Back in 2007, Pentagram’s Naresh Ramchandani decided to launch a publication with a serious, and seriously useful, message. Do the Green Thing, as the name suggests, tips it’s eco-friendly hemp hat toward the necessity of making sustainable choices as desirable as possible, through the use of compelling creative work that has been rigorously researched, argued originally, and made vivid through illustrations, films and campaigns.
The latest issue – the publication’s tenth, titled Nice ad, shame about the planet – sees a particularly persuasive editorial (penned by Naresh himself) paired with some all-new visual work by It’s Nice That favourite Paula Scher. The Pentagram partner has produced a series of contemporary warning labels, that the studio themselves describe as “the twenty-first century equivalent of Smoking Kills.”
Naresh’s piece, which discusses whether products that are harmful to the environment should be allowed to publicly promote themselves, has got everyone at It’s Nice That thinking very, very hard about their own patterns of consumption. And climate change. On a Monday morning.
You can check out some of Paula’s funny-but-serious work from the issue below.
- We take a look back at the best stories of the year to date
- Atelier Brenda and Amélie Bakker create “squidgy” identity for Beursschouwburg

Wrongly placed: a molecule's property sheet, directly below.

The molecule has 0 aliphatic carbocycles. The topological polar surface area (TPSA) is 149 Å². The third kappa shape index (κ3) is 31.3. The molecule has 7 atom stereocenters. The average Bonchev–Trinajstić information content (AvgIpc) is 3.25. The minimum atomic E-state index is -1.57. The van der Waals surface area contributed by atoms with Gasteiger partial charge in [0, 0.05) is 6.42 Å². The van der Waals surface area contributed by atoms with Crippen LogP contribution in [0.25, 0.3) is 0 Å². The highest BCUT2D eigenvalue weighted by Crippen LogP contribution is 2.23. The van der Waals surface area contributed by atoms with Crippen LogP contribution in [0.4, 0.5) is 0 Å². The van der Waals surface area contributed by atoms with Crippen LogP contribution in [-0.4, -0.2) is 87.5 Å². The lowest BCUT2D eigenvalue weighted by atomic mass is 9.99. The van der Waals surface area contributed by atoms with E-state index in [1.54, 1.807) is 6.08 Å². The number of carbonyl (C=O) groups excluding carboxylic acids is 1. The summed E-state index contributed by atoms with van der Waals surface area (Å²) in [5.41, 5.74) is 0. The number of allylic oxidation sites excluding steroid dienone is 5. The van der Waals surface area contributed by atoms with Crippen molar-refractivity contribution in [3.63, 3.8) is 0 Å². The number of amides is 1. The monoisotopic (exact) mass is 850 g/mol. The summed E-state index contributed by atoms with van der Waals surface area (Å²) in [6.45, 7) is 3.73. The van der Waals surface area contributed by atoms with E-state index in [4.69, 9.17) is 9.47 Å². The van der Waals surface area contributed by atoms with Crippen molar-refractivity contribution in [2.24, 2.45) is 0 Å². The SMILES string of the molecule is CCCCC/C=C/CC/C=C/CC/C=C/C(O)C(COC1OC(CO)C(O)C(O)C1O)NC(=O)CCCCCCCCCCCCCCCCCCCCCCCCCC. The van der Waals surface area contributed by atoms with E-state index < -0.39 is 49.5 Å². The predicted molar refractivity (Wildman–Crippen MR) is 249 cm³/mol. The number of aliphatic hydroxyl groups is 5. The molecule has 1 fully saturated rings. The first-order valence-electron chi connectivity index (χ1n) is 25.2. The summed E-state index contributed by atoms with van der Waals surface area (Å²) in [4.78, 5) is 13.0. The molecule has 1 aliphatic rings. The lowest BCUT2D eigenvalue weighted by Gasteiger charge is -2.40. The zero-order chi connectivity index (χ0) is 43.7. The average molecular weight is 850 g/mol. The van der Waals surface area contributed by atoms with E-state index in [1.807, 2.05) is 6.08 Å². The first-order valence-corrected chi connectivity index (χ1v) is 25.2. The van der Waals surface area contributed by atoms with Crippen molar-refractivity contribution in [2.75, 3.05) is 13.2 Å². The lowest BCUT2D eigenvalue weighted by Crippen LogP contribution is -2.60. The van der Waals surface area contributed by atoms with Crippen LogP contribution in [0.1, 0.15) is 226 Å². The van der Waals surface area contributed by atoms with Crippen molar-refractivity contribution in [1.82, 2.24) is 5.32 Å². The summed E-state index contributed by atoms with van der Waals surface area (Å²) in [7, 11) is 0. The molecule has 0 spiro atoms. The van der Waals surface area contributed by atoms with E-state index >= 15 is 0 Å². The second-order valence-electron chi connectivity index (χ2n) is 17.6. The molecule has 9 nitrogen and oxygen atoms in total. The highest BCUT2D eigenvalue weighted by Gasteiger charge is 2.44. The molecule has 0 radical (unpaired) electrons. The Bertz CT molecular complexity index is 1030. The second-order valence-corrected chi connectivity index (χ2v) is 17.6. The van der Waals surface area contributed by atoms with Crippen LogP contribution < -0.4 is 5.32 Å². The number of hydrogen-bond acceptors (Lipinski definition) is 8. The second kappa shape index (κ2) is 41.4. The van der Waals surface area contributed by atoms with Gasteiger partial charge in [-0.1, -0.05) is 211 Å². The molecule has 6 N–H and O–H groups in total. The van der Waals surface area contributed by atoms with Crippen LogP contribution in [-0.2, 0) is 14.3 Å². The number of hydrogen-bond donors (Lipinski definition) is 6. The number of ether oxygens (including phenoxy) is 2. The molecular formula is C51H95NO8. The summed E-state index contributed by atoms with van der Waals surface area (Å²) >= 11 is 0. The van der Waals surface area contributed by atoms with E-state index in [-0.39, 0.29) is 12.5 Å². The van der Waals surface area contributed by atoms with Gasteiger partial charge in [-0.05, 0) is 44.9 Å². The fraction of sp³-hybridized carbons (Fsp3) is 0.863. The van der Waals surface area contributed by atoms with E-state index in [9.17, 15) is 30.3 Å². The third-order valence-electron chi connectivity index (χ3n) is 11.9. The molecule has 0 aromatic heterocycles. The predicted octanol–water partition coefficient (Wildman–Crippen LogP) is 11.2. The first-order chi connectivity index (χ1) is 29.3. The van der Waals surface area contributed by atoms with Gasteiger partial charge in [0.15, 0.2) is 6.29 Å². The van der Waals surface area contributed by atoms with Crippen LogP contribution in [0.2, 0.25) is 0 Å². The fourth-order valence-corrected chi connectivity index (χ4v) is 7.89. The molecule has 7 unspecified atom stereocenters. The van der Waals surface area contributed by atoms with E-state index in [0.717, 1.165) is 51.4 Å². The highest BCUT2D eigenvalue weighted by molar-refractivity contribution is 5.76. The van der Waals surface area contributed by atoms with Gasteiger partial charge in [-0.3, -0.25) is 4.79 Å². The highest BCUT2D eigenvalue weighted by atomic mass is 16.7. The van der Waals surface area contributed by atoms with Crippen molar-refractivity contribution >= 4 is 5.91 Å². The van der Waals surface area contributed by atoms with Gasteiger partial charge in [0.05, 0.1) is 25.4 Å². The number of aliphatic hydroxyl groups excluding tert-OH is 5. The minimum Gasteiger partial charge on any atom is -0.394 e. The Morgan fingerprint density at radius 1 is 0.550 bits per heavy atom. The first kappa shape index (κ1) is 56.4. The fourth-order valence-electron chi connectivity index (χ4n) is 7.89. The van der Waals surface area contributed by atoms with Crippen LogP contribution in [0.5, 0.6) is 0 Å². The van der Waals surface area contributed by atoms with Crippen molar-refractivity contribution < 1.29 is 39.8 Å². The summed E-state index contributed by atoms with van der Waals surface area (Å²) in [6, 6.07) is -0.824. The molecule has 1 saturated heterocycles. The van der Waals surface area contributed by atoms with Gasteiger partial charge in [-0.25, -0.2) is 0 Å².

- Thomas Pratt photographs the effects of religion, natural disaster and globalisation on an island community
- Viacheslav Poliakov shoots the “folk-baroque-industrial mess” of Ukraine and Poland
- “Even bad pizza is kind of good”: Five life lessons from David Droga
- Join Cachetejack and Dropbox for a collaborative workshop at OFFF Barcelona
- Netflix moots move into print with new publication, Wide
- “Allowing a modern audience to see Helvetica for the first time”: Charles Nix talks us through the newly released Helvetica Now
- Dating app Hinge gets a makeover, asks users to use it less
- The most relaxing colour in the world? Dark blue apparently
- By You: Nike's customisable range gets a new name, and a new look
- Rejane Dal Bello on using graphic design to talk about hard topics in a joyful way